Marine Biology

, Volume 158, Issue 12, pp 2813–2824 | Cite as

Foraging ecology of leatherback sea turtles in the Western North Atlantic determined through multi-tissue stable isotope analyses

  • Kara L. Dodge
  • John M. Logan
  • Molly E. Lutcavage
Original Paper

Abstract

Leatherback turtles, Dermochelys coriacea, are highly migratory, spending most of their lives submerged or offshore where their feeding habits are difficult to observe. In order to elucidate the foraging ecology of leatherbacks off Massachusetts, USA, stable isotope analyses were performed on leatherback tissues and prey collected from 2005 to 2009. Stable isotope ratios of nitrogen and carbon were determined in whole blood, red blood cells, blood plasma, muscle, liver, and skin from adult male, female, and subadult leatherbacks. Isotopic values were analyzed by body size (curved carapace length) and grouped by sex, and groups were tested for dietary differences. Gelatinous zooplankton samples were collected from leatherback foraging grounds using surface dip nets and stratified net tows, and prey contribution to leatherback diet was estimated using a two-isotope Bayesian mixing model. Skin and whole blood δ13C values and red blood cell δ15N values were correlated with body size, while δ13C values of red blood cells, whole blood, and blood plasma differed by sex. Mixing model results suggest that leatherbacks foraging off Massachusetts primarily consume the scyphozoan jellyfishes, Cyanea capillata and Chrysaora quinquecirrha, and ctenophores, while a smaller proportion of their diet comes from holoplanktonic salps and sea butterflies (Cymbuliidae). Our results are consistent with historical observations of leatherback turtles feeding on scyphozoan prey in this region and offer new insight into size- and sex-related differences in leatherback diet.

Notes

Acknowledgments

We are indebted to many people for making this research possible: C. Merigo, C. Innis, A. Myers, M. Dodge, G. Purmont, M. Leach, B. Sharp, S. Landry, M. Murphy, G. Tomasian, N. Fragoso, K. Sampson, R. Smolowitz, K. Hirokawa, J. Casey, S. Leach, J. Wilson, E. Eldredge, M. Dodd, T. Norton, M. Zani, T. Naessig, K. Sutherland, K. Houtler, I. Hanley, and the late J. Vickery and his crew of the R/V Marguerite. Special thanks to P. Wiebe for lending us his MOCNESS and for his expert advice on running it. We thank A. Ouimette and the staff of the UNH Stable Isotope Lab for assistance with isotope analyses. B. Stacy and J. Wyneken kindly provided samples from stranded Florida leatherbacks. The authors acknowledge use of SEATURTLE.ORG’s Maptool program (http://www.seaturtle.org/maptool/). This work was conducted under the authority of the National Marine Fisheries Service Endangered Species Act Section 10 Permit #1557-03 and University of New Hampshire IACUC #060501, and funded by National Oceanic and Atmospheric Administration Grant #NA04NMF4550391 and National Fish and Wildlife Foundation Grant #2008-0076-000 to M. Lutcavage. Turtle disentanglement was conducted under the authority of NOAA 50 CFR Part 222.310 and supported by the Massachusetts Division of Marine Fisheries through the National Oceanic and Atmospheric Administration Grant #NA07NMF4720052. Additional funding was provided by the Cape Cod Commercial Hook Fishermen’s Association. K. D. was supported by a UNH Marine Program Fellowship. We thank H. Haas, J. Houghton, B. Wallace, and one anonymous reviewer for comments that improved earlier drafts of this manuscript.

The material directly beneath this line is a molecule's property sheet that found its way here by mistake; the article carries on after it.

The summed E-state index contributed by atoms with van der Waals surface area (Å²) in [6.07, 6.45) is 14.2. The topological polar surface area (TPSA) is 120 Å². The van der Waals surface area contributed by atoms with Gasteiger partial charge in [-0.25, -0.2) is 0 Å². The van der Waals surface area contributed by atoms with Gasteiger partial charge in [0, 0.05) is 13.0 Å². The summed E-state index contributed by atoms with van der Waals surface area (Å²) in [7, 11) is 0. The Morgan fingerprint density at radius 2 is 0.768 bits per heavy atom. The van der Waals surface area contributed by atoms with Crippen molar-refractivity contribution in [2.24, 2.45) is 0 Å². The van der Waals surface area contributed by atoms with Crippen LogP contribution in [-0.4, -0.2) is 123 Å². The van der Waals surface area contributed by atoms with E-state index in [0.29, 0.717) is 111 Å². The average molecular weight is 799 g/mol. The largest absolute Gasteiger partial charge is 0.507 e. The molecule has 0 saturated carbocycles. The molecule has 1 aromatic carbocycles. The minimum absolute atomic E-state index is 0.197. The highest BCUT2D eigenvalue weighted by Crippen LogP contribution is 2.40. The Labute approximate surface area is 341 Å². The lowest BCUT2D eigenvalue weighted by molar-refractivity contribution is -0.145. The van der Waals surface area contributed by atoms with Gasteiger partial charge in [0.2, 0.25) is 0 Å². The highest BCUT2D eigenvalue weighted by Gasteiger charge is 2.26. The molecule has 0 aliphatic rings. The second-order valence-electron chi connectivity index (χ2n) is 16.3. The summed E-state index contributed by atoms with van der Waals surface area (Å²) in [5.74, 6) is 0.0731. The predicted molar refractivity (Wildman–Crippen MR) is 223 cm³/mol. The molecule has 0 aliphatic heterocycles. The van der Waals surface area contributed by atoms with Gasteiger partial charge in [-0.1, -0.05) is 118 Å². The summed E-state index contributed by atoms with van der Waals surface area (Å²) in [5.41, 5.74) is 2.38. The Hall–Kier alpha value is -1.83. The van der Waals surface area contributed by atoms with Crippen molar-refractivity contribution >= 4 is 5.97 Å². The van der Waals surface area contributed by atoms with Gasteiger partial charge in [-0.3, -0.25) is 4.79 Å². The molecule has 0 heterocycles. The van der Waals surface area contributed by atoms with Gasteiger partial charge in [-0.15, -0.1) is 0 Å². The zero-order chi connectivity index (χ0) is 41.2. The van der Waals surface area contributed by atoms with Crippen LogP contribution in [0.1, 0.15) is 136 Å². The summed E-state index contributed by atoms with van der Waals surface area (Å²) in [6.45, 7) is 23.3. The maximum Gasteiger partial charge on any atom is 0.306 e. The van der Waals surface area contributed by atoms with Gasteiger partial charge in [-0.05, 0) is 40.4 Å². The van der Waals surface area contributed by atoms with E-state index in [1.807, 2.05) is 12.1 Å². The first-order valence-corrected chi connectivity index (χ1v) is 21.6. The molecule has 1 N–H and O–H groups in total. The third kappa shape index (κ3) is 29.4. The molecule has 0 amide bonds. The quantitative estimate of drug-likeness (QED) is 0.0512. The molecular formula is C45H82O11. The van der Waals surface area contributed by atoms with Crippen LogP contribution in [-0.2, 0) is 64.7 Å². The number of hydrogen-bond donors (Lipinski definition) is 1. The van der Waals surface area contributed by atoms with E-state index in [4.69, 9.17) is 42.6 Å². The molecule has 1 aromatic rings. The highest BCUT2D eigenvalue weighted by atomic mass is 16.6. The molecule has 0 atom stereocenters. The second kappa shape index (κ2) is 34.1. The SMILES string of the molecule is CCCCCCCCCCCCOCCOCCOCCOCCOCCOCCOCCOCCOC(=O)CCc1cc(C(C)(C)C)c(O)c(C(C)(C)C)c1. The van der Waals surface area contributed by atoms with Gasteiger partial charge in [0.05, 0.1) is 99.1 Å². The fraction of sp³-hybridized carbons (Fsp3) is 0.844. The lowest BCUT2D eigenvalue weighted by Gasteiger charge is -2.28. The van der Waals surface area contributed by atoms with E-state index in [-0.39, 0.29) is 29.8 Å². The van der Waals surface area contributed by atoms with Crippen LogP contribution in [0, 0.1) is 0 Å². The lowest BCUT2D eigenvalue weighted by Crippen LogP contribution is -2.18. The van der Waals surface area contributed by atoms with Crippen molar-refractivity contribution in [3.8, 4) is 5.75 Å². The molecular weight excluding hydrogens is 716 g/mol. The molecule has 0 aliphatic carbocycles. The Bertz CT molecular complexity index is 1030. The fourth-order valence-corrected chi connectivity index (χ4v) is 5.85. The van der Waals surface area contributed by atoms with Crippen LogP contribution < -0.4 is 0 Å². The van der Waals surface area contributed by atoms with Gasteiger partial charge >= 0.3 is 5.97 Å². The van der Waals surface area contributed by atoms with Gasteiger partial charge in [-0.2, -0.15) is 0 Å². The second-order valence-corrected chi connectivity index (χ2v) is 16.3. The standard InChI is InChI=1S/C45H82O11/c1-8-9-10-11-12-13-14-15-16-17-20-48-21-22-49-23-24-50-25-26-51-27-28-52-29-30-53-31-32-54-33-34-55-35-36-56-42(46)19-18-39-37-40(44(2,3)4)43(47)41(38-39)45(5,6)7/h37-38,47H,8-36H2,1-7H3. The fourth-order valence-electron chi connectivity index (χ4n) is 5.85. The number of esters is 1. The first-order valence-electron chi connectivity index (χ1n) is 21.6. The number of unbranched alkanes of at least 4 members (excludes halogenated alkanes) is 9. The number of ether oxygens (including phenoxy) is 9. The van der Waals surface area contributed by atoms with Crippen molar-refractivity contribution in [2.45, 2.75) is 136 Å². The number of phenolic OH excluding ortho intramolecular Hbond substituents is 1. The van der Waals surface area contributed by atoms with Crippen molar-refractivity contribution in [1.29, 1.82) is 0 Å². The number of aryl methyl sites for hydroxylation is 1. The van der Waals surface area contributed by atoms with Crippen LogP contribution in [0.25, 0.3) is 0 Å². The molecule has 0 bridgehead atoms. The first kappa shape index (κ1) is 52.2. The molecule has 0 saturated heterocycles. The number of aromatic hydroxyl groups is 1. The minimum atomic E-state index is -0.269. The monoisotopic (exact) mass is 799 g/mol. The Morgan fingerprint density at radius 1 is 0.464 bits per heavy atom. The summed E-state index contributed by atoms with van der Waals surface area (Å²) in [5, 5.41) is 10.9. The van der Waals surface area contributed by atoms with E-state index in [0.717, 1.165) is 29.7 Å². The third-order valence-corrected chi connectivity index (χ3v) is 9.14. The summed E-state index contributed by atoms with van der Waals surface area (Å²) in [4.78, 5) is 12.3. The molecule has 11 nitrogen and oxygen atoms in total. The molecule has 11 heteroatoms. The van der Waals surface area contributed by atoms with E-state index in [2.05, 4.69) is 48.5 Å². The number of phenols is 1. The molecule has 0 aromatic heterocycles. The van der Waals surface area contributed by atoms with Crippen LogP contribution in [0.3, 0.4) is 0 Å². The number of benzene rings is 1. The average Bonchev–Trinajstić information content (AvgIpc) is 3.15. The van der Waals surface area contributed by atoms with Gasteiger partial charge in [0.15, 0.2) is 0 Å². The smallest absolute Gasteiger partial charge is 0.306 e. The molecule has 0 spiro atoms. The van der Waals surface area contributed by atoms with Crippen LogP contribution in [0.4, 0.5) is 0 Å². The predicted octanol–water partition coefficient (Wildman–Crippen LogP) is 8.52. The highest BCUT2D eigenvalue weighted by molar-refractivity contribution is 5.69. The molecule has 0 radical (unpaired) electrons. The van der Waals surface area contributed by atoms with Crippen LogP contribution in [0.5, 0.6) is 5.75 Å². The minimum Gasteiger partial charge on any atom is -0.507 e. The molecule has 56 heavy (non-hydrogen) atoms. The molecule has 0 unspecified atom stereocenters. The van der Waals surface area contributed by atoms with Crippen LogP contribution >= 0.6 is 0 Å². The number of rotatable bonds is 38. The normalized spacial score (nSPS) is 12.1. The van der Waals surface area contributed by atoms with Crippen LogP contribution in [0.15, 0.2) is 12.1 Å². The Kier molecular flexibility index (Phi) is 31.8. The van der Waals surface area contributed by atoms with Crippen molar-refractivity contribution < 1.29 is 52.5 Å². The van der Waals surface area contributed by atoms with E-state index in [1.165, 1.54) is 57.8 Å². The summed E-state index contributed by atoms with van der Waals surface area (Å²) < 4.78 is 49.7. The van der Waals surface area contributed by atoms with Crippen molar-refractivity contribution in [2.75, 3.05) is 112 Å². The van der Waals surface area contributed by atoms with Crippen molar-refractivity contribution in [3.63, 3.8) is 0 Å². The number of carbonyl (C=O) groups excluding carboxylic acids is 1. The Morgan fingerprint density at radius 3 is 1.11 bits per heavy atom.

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Copyright information

© Springer-Verlag 2011

Authors and Affiliations

  • Kara L. Dodge
    • 1
    • 3
  • John M. Logan
    • 2
  • Molly E. Lutcavage
    • 3
  1. 1.Department of Biological SciencesUniversity of New HampshireDurhamUSA
  2. 2.Massachusetts Division of Marine FisheriesNew BedfordUSA
  3. 3.Large Pelagics Research CenterUniversity of Massachusetts-AmherstGloucesterUSA

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